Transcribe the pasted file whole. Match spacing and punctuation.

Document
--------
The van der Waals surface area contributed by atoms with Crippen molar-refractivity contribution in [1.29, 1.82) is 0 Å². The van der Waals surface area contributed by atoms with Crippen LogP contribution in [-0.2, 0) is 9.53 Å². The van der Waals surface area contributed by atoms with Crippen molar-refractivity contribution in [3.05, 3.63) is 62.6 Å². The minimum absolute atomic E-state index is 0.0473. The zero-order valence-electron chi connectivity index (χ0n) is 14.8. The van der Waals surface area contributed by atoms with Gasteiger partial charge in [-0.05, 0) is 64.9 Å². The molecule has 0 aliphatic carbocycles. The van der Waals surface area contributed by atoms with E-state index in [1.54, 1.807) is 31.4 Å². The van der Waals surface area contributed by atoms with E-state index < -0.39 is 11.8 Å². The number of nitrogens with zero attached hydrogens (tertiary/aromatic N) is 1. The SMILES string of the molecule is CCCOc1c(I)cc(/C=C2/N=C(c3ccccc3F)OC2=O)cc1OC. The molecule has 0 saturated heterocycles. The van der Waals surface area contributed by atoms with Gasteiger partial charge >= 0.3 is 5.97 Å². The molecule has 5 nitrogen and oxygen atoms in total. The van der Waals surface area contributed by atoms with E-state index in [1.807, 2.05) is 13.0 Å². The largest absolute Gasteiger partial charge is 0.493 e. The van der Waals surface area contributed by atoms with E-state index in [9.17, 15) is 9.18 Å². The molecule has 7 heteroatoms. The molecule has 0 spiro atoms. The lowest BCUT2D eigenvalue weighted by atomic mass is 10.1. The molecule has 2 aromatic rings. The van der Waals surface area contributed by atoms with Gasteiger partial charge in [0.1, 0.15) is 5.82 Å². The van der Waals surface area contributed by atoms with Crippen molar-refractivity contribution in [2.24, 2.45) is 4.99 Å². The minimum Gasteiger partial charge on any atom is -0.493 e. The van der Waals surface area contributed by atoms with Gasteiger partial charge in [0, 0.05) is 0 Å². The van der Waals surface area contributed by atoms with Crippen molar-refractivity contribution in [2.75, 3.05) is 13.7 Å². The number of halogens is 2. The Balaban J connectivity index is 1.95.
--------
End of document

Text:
The van der Waals surface area contributed by atoms with Crippen molar-refractivity contribution in [1.29, 1.82) is 0 Å². The van der Waals surface area contributed by atoms with Crippen LogP contribution in [-0.2, 0) is 9.53 Å². The van der Waals surface area contributed by atoms with Crippen molar-refractivity contribution in [3.05, 3.63) is 62.6 Å². The minimum absolute atomic E-state index is 0.0473. The zero-order valence-electron chi connectivity index (χ0n) is 14.8. The van der Waals surface area contributed by atoms with Gasteiger partial charge in [-0.05, 0) is 64.9 Å². The molecule has 0 aliphatic carbocycles. The van der Waals surface area contributed by atoms with E-state index in [1.54, 1.807) is 31.4 Å². The van der Waals surface area contributed by atoms with E-state index < -0.39 is 11.8 Å². The number of nitrogens with zero attached hydrogens (tertiary/aromatic N) is 1. The SMILES string of the molecule is CCCOc1c(I)cc(/C=C2/N=C(c3ccccc3F)OC2=O)cc1OC. The molecule has 0 saturated heterocycles. The van der Waals surface area contributed by atoms with Gasteiger partial charge >= 0.3 is 5.97 Å². The molecule has 5 nitrogen and oxygen atoms in total. The van der Waals surface area contributed by atoms with E-state index in [1.807, 2.05) is 13.0 Å². The largest absolute Gasteiger partial charge is 0.493 e. The van der Waals surface area contributed by atoms with E-state index in [9.17, 15) is 9.18 Å². The molecule has 7 heteroatoms. The molecule has 0 spiro atoms. The lowest BCUT2D eigenvalue weighted by atomic mass is 10.1. The molecule has 2 aromatic rings. The van der Waals surface area contributed by atoms with Gasteiger partial charge in [0.1, 0.15) is 5.82 Å². The van der Waals surface area contributed by atoms with Crippen molar-refractivity contribution in [2.24, 2.45) is 4.99 Å². The minimum Gasteiger partial charge on any atom is -0.493 e. The van der Waals surface area contributed by atoms with Gasteiger partial charge in [0, 0.05) is 0 Å². The van der Waals surface area contributed by atoms with Crippen molar-refractivity contribution in [2.75, 3.05) is 13.7 Å². The number of halogens is 2. The Balaban J connectivity index is 1.95.